If your default position is ‘These jobs belong to men’, then yes, it looks like discrimination to unfairly give some of them to women. If your default position is ‘This company needs to reflect the community is it part of’, then it doesn’t: it just looks like equality of opportunity. The aim is that, eventually, positive discrimination should be unnecessary, and that the advertising/ application/ selection process for any job should result in a set of candidates that naturally encompasses all sectors of the community. You can then make your selection on the basis of merit alone, as you can be sure that you’ve got the best possible set of candidates in front of you. But until that happens, you need to make sure you aren’t discriminating against groups of people before they even apply.

Q3: What if women just aren’t as good at this stuff as men are?

When you can provide me with research evidence that shows that women think/ plan/ negotiate/ strategise/ research/ evaluate/ bargain/ manage/ argue/ diplomatise/ decide less effectively than men do, I’ll take this question seriously.

Q4: OK, what I really meant was: what if the business world is set up for the way men do things? Won’t women struggle to work in a man’s world?

What is this ‘men’s way of doing things’? Forging alliances while playing squash? Making key decisions in strip clubs? Forgive me for thinking these are not appropriate business methods, and could in fact be construed as wilfully excluding anyone who doesn’t fit in.

If you mean something like ‘men can make brutal business decisions but women can’t’, I refer you to my answer to Q3.

If you mean something like ‘men and women handle brutal business decisions differently’ – and assuming, as per Q3, you can provide me with the research evidence to support this, rather than it just being your feeling about what women are like – what’s wrong with that? Why should men’s way of doing things necessarily be better? Perhaps a bit of change would be healthy.

Q5: I’m a woman, and I’m immensely successful in my field. I got here through hard graft and determination, and I don’t see the need for quotas. If I can do it, surely anyone can?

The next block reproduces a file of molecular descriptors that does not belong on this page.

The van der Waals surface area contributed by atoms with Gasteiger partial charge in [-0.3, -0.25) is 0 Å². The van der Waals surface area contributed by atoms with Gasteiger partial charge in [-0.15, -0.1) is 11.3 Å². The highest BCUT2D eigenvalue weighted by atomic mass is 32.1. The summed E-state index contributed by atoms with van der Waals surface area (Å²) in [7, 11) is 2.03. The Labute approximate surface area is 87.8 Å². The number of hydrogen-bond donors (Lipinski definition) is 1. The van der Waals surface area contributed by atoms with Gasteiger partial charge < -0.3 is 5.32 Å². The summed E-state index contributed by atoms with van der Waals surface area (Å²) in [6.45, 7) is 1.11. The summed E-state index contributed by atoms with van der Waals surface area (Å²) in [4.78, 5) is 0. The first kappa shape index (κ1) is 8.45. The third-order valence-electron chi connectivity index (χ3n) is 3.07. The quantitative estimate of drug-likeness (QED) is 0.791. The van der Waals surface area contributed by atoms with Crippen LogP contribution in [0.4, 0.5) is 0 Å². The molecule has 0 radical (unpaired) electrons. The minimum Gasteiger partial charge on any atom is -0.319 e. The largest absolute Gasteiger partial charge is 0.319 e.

That’s terrific. Well done. But why aren’t there more like you? If you think it’s because women don’t have the grit/ guts/ determination/ singlemindedness to get what they want, I refer you to my answers to questions 3 and 4. If it’s not that, what is getting in the way of other women? Contextual factors? Why not try and redress these?

Q6: Why bother?

If you run a company, don’t you want the best employees? If you’re a parent, don’t you want your daughters (as well as your sons) to fulfil their potential, to make the best possible use of their talents and skills? More generally, do you care about equality of opportunity? Does it bother you that some people might have advantages that others don’t, just because of something arbitrary? Do you want businesses and institutions that reflect and contribute to a progressive society, or just reinforce the status quo?

NB. This is all off the top of my head, so I haven’t put in links to the relevant research. In my experience no-one clicks links in blogposts anyway, but if you want them, I’ll try and find them.



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  1. I really like this. *nods in agreement*